Using Music, Images & Videos

Useful information on copyright issues surrounding music and images by fellow ITF Jenny Kijowski. Her original post is here.

Finding music, images and video clips that you can legally use in your videos will be a bit of a challenge. Here are some tips for preventing copyright infringement:

Most of the songs you know and love are copyrighted, meaning in order to use them (even for private use), you will need to obtain a license, which is often expensive and impossible to get for small projects such as yours. You may usepublic-domain music, but most PD songs were published before 1922–probably not your cup of tea. And you may use 30 seconds of any song under fair use laws, but 30-second blocks of songs may be prohibitive and not what you’re looking for.

So, how to find current music to use for your PSAs? There are several options. One option is to use CC-licensed music (songs licensed under Creative Commons, an organization dedicated to making media available to the public). Sites such as and dig.ccMixter are good places to look. Wikimedia Commons is another source for free-use music. Another option is to Google “podsafe music.” Or, for those of you who are musically inclined, you can create your own music via GarageBand, an application that came with your Macs.

Regardless of where you find your music, whether you pay for a license or use a CC-licensed song or use 30-second clips of songs, you MUST include a music credit in your project (something like you see in the end credits of a movie). For your PSAs, you might want to include a “music credits” section at the end of your movie that includes song, album, artist, and year of publication/release.

As with music, you cannot use an image in your own project just because it’s online. The good news is, however, it’s relatively easy to find images that are licensed for public use. Wikimedia Commons has images in addition to music, as does Creative Commons. You can also search the Flickr Creative Commons page, or do an Advanced Search in Google (for Usage Rights, click on “free to use share or modify”). There is also, a “collaborative photo encyclopedia” that includes CC-licensed images, information about the images, and additional goodies. Of course, you can always use images you generate yourself! And as with music, you MUST give credit where credit is due–usually, a photo credit goes beneath the image as a caption.

The same basic rules that apply to images and music apply to use of video. See the Code of Best Practices in Fair Use for Online Video–watch the video (it’s pretty short but informative) and pay special attention to the “Best Practices” section below the video, which explains the different ways of using copyrighted video clips and what the general rules are. To be safe, use 30 seconds or less of any copyrighted material, and ALWAYS, ALWAYS CREDIT YOUR SOURCES.

A note about crediting your sources…
Each discipline has its own standard for properly documenting sources. The humanities, for instance, use MLA (Modern Language Association) guidelines, while the sciences use the CSE (Council of Science Editors) system. Ask your professor which system they prefer you to use, and find a reliable guide (again, ask your professor for recommendations, but Diana Hacker’s site is a good one to use). It is NOT enough simply to copy and paste the url of your source.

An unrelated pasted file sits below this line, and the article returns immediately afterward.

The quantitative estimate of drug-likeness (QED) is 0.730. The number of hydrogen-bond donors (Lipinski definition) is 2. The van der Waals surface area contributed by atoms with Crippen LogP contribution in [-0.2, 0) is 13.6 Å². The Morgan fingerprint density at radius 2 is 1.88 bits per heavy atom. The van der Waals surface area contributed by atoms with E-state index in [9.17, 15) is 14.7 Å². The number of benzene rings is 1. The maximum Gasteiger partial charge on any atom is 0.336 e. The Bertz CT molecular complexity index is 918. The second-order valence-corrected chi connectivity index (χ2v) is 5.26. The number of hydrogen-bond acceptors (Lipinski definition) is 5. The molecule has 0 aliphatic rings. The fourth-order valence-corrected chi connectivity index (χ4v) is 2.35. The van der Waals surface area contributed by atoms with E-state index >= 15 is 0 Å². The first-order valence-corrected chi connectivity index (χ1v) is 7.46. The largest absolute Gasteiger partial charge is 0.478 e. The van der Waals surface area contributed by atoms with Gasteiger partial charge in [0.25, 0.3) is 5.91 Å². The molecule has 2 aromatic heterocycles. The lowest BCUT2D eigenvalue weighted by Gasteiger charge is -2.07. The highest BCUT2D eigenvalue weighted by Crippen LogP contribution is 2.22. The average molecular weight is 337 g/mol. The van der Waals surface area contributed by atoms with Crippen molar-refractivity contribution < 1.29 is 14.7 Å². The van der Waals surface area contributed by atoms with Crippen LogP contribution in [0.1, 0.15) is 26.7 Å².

Additional Resources
DMCA Exceptions

Creative Commons Search

Creative Commons License Generator

GNU General Public License

Snapshot Day: October 11th 2011

Every year Macaulay Honors College students in Seminar 1: The Arts in New York City take photographs for a cross-campus exhibit.

Just follow these 3 easy steps:

  • TAKE several pictures on October 11th – anywhere and of anything in NYC! Your photo can be of any subject–anything that represents how you see in New York City on that day.
  • CHOOSE one of your photos.
  • UPLOAD your chosen photo to the online Gallery between October 12 and Oct. 25. Instructions for uploading your image to the online gallery can be found here:

The online gallery will be open for viewing, commenting and sharing, so tell your friends, family and classmates to have a look. (after October 11, of course, when your photos are there to be seen!)

A team of student curators, led by a curatorial associate, will mount all the photos in an exhibition at the Macaulay building, which you will come to see and experience on Sunday, December 4.

If you want to have a look at some of the photos from previous years, they are here

So, don't forget to shoot them on October 11--anytime in that 24-hour period!


Adding footnotes to a post or to a page is very easy. If you're creating your own website, go to Plugins and activate FD Footnote. Once the plugin is activated, follow the steps below.

Say, for example, I want to include a footnote, here.1

Place your cursor where you want the footnote to appear and type an open square bracket “[” (without the quotation marks), then the number for your footnote, followed directly by a period, and the footnote text. Finish the footnote with a closed square bracket “]” (again, without the quotation marks) and you're all set; you can continue with the rest of your post/page. While editing the text you'll see the footnote within your text, but when you go to the page, the footnote will be in its proper place. If you look at the footnote on the bottom of this post, you are basically typing that exact information, but beginning with an open square bracket and ending with a closed square bracket.

  1. Smith, John. A Very Important Text. New York: Routledge, 2010.